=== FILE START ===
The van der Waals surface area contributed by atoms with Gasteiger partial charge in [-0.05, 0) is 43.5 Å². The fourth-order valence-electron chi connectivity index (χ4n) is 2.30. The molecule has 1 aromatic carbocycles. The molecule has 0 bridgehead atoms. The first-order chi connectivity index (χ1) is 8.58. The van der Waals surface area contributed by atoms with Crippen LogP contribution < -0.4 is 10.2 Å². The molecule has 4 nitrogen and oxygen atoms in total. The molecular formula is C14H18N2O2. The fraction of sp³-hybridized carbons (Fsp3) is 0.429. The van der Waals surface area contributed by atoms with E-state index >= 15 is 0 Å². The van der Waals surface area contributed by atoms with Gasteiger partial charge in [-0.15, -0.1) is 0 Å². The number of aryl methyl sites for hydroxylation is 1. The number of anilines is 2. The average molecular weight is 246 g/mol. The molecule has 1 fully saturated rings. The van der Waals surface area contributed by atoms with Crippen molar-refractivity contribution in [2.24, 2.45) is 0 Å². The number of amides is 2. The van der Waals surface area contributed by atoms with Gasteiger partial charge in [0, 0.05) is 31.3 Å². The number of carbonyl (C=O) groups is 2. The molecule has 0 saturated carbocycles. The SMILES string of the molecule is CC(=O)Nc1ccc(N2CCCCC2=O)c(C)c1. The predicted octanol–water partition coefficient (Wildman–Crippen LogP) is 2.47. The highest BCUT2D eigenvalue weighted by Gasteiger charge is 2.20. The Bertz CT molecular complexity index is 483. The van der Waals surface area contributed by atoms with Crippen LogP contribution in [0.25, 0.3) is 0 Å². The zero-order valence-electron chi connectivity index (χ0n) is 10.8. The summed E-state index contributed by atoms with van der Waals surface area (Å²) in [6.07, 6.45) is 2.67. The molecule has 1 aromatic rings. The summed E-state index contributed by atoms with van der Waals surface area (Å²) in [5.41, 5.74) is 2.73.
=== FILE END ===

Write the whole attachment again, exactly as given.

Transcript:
The van der Waals surface area contributed by atoms with Gasteiger partial charge in [-0.05, 0) is 43.5 Å². The fourth-order valence-electron chi connectivity index (χ4n) is 2.30. The molecule has 1 aromatic carbocycles. The molecule has 0 bridgehead atoms. The first-order chi connectivity index (χ1) is 8.58. The van der Waals surface area contributed by atoms with Crippen LogP contribution < -0.4 is 10.2 Å². The molecule has 4 nitrogen and oxygen atoms in total. The molecular formula is C14H18N2O2. The fraction of sp³-hybridized carbons (Fsp3) is 0.429. The van der Waals surface area contributed by atoms with E-state index >= 15 is 0 Å². The van der Waals surface area contributed by atoms with Gasteiger partial charge in [-0.15, -0.1) is 0 Å². The number of aryl methyl sites for hydroxylation is 1. The number of anilines is 2. The average molecular weight is 246 g/mol. The molecule has 1 fully saturated rings. The van der Waals surface area contributed by atoms with Crippen molar-refractivity contribution in [2.24, 2.45) is 0 Å². The number of amides is 2. The van der Waals surface area contributed by atoms with Gasteiger partial charge in [0, 0.05) is 31.3 Å². The number of carbonyl (C=O) groups is 2. The molecule has 0 saturated carbocycles. The SMILES string of the molecule is CC(=O)Nc1ccc(N2CCCCC2=O)c(C)c1. The predicted octanol–water partition coefficient (Wildman–Crippen LogP) is 2.47. The highest BCUT2D eigenvalue weighted by Gasteiger charge is 2.20. The Bertz CT molecular complexity index is 483. The van der Waals surface area contributed by atoms with Crippen LogP contribution in [0.25, 0.3) is 0 Å². The zero-order valence-electron chi connectivity index (χ0n) is 10.8. The summed E-state index contributed by atoms with van der Waals surface area (Å²) in [6.07, 6.45) is 2.67. The molecule has 1 aromatic rings. The summed E-state index contributed by atoms with van der Waals surface area (Å²) in [5.41, 5.74) is 2.73.